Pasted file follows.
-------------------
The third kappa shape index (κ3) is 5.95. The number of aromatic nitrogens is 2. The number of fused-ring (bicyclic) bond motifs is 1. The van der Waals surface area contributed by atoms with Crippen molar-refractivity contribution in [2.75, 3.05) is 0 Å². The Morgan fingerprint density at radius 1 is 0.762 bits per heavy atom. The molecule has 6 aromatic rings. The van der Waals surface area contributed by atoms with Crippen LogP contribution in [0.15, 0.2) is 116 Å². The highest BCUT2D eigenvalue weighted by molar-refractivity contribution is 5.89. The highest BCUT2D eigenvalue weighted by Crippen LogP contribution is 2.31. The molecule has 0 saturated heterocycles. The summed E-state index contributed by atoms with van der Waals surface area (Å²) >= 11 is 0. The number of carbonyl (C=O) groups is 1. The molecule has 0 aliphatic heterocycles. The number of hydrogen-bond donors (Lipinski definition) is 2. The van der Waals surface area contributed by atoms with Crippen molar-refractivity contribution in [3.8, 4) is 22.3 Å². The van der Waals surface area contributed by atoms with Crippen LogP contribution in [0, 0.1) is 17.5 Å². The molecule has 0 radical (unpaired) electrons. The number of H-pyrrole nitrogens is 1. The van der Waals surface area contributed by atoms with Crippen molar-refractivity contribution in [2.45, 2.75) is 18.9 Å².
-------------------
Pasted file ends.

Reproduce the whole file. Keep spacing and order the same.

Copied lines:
The third kappa shape index (κ3) is 5.95. The number of aromatic nitrogens is 2. The number of fused-ring (bicyclic) bond motifs is 1. The van der Waals surface area contributed by atoms with Crippen molar-refractivity contribution in [2.75, 3.05) is 0 Å². The Morgan fingerprint density at radius 1 is 0.762 bits per heavy atom. The molecule has 6 aromatic rings. The van der Waals surface area contributed by atoms with Crippen LogP contribution in [0.15, 0.2) is 116 Å². The highest BCUT2D eigenvalue weighted by molar-refractivity contribution is 5.89. The highest BCUT2D eigenvalue weighted by Crippen LogP contribution is 2.31. The molecule has 0 saturated heterocycles. The summed E-state index contributed by atoms with van der Waals surface area (Å²) >= 11 is 0. The number of carbonyl (C=O) groups is 1. The molecule has 0 aliphatic heterocycles. The number of hydrogen-bond donors (Lipinski definition) is 2. The van der Waals surface area contributed by atoms with Crippen molar-refractivity contribution in [3.8, 4) is 22.3 Å². The van der Waals surface area contributed by atoms with Crippen LogP contribution in [0, 0.1) is 17.5 Å². The molecule has 0 radical (unpaired) electrons. The number of H-pyrrole nitrogens is 1. The van der Waals surface area contributed by atoms with Crippen molar-refractivity contribution in [2.45, 2.75) is 18.9 Å².